Wald

Schlusserklärung des Internationalen Indigenen Forums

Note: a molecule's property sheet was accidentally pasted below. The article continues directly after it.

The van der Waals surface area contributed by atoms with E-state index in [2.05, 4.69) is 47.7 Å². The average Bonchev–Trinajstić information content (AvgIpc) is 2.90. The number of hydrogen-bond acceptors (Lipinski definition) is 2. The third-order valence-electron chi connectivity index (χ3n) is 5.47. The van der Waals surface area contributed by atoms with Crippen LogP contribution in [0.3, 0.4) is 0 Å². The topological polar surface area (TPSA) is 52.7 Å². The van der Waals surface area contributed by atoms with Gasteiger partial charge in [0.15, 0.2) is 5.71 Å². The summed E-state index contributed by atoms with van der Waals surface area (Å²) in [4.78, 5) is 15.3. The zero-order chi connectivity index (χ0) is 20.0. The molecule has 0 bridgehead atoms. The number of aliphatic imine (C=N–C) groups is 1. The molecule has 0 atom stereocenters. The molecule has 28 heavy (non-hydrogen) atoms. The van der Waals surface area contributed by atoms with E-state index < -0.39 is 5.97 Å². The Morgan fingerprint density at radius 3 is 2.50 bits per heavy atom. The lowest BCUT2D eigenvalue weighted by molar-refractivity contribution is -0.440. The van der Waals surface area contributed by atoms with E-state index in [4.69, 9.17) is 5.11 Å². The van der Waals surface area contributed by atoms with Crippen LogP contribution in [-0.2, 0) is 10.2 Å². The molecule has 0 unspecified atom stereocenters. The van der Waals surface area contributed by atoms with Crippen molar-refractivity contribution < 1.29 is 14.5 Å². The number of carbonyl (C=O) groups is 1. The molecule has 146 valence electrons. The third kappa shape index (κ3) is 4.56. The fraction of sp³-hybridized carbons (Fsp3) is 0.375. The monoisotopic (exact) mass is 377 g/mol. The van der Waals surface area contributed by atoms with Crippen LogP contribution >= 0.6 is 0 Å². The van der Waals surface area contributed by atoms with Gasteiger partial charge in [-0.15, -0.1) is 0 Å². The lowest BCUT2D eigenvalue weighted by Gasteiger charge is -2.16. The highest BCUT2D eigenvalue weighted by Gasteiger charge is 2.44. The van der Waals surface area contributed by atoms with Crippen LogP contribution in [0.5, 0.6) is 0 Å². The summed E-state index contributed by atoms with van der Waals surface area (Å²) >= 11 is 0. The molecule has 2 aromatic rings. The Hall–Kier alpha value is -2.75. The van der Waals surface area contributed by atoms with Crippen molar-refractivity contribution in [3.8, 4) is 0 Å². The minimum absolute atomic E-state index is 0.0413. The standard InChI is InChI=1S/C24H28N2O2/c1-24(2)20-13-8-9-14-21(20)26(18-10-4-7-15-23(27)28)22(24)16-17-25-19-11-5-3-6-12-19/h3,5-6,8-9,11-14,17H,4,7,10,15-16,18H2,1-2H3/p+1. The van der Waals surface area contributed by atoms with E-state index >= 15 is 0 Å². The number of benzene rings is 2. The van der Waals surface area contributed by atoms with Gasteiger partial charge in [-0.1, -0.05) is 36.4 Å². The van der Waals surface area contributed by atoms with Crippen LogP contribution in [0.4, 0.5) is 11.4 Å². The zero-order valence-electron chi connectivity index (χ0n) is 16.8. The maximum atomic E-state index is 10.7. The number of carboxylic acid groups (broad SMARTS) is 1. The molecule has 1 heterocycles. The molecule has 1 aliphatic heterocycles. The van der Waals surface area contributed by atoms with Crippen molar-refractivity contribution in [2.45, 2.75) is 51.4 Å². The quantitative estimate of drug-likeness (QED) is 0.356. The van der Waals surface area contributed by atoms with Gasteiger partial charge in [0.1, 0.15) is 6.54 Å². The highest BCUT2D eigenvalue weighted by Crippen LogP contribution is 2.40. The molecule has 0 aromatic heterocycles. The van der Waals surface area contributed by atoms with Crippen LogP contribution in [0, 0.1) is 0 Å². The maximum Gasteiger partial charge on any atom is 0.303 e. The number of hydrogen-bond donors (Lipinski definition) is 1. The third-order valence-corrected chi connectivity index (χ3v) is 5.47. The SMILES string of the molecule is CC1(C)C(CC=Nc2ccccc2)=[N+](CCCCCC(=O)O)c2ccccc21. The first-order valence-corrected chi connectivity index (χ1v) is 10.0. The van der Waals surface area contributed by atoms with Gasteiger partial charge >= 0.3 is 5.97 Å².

Statement der indigenen Expertinnen und Experten auf der Bonner Uno-Tagung Closing Statement of the International Indigenous Forum on Biodiversity at the Ad Hoc Open-Ended Working Group on Access and Benefit Sharing Convention on Biological Diversity, 22-26 October 2001 - Bonn, Germany Madam Chair/Mr. Chairman, The International Indigenous Forum on Biodiversity has been particularly concerned about ensuring the full and effective participation of indigenous peoples in the implementation of the Convention on Biological Diversity because it affects the lives of our peoples and our fundamental rights: the right to self-determination, the rights to our lands, territories, natural resources, livelihoods and control over our knowledge. Although we recognize the progress made at the 5th Conference of the Parties, especially regarding the general principles of decision V/16, the delegations present in this Working Group do not even seem to be familiar with the contents of their own decisions. Further, we have observed a lack of political will among some of the Parties which would have been necessary to make meaningful progress in our work. We wish to emphasize that the concept “stakeholders” is not applicable to indigenous peoples because we are “rights-holders”. Rights over our traditional knowledge and natural resources are collective rights which are inherent and inalienable to our peoples. Once again we emphasize that the fundamental precondition for progress on the implementation of the Convention is the recognition of our existence and rights as indigenous peoples. With regard to the discussions which took place within Sub-Working Group 1 concerning guidelines on Access and Benefit Sharing we maintain our position that at present the guidelines will not win the consent of indigenous peoples. As we have repeatedly recommended, this reveals the need for capacity-building among the Parties with respect to the rights of indigenous peoples as established within existing and emerging international instruments and agreements. In this respect we draw your attention to the fact that while the debates which have taken place under Sub-Working Group 2 have been regarded as a side-issue, in reality significant progress has been made. On this basis we recommend that the most practical way forward would be to realise a series of activities drawing on case studies prepared by indigenous peoples in countries where the existence and rights of indigenous peoples are already recognised as a basis for formulating concrete recommendations to the Parties in the future. We would welcome the opportunity to work with countries where the existence and rights of indigenous peoples are already recognised within national legislation, in accordance with international law, and countries which have adopted policies recognising indigenous peoples’ rights. We further recommend that in order to ensure consistency in the development of the work of the Convention, other relevant UN bodies and specialized agencies should be invited to contribute to future work. In order to assist with this process we reaffirm the fundamental importance of the recommendations that we presented on Monday in establishing the preconditions for any future progress and request that these basic recommendations, which we will now present to you, be annexed to the report of this meeting. Annex Self- Determination Acknowledge that Indigenous Peoples’ are rights-holders and not mere stakeholders. Indigenous Peoples have the collective rights to: · Self-determination · Their lands and territories · Their cultural heritage and control over their own knowledge · Free, prior and informed consent to all activities affecting their lands, territories, natural resources and traditional knowledge. Prior and Informed Consent In the context of Indigenous Peoples’ rights to self-determination, free, prior and informed consent means: 1. All members of the communities affected consent to the decision 2. Consent is determined in accordance with customary laws, rights and practices 3. Freedom from external manipulation, interference or coercion 4. Full disclosure of the intent and scope of the activity 5. Decisions are made in a language and process understandable to the communities 6. Indigenous Peoples’ customary institutions and representative organizations must be involved at all stages of the consent process 7. Respect for the right of Indigenous Peoples to say NO. Relationships with other International Legal Regimes The Parties to the Convention on Biological Diversity must uphold its integrated approach towards biological diversity, traditional knowledge and access and benefit sharing over narrow commercial approaches in WTO TRIPS and similar agreements. Existing and emerging international legal instruments on the rights of Indigenous Peoples must be applied. Operations of the Convention on Biological Diversity Promote language and mechanisms for the full and effective participation of Indigenous Peoples as equal partners in the entire work programme of the Convention on Biological Diversity in an integrated way: · Adopt the expression “Indigenous Peoples and local communities” in all the work and documents of the Convention on Biological Diversity · Establish the necessary linkages between the Convention on Biological Diversity’s work programmes on cross-cutting issues: Article 8(j) and related provisions, Incentive Measures, Access and Benefit Sharing; and between these cross-cutting issues and thematic work programmes · Ensure that the progress which has already been made in the Working Group on Article 8(j) and related provisions is reflected in the work and documents of the Working Group on Access and Benefit Sharing · Ensure that the positive language on Indigenous Peoples in the report of the Second Meeting of the Panel of Experts on Access and Benefit Sharing is adequately reflected in the main working documents of this Working Group · Recall that at COP5 advances were made in prioritizing the elements and tasks of the Work Programme of Article 8(j) and related provisions. Very high priority was given to participatory mechanisms; exchange and distribution of information; monitoring; and legal elements. Progress on these priorities is a precondition for Indigenous Peoples’ involvement in the Convention on Biological Diversity’s work on access and benefit sharing · Develop mechanisms for the full and effective protection of Indigenous Peoples’ rights. Until such time that such mechanisms enter into effect, we propose that a moratorium on the commercial exploitation of their traditional knowledge and natural resources, including genetic resources should be respected. Comments on the Access and Benefit Sharing Documents Legislative, administrative and policy measures, and means to ensure the respect, preservation and maintenance of the traditional knowledge, innovations and practices of Indigenous Peoples and local communities Legal recognition of the rights of Indigenous Peoples is the most effective measure to ensure the respect, preservation and maintenance of the knowledge, innovations and practices of Indigenous Peoples and local communities. Clarity in the legal position of Indigenous Peoples is also the most effective way of reducing transaction costs and delays due to conflicts with communities. Capacity Building The report of the Second Meeting of the Panel of Experts on Access and Benefit Sharing concludes that capacity building should be the essence of the work of the Convention in this area. The International Indigenous Forum on Biodiversity recommends: · The need for capacity-building among Parties with respect to existing and emerging international standards on the rights of Indigenous Peoples · The need to identify examples of best practice in the development of national legislation and sui generis systems conforming with the standards proposed by Indigenous Peoples · Promote direct engagement with representative Indigenous Peoples’ organizations in enhancing the capacity of Parties with regard to legislative and other measures to secure practical recognition of the rights of Indigenous Peoples as set out in existing and emerging international instruments. Equitable Sharing of Benefits For Indigenous Peoples the legal recognition of Indigenous Peoples’ rights, especially land and territorial security, is paramount over monetary and non-monetary benefits. Only from this position of security can flow equitable sharing of benefits.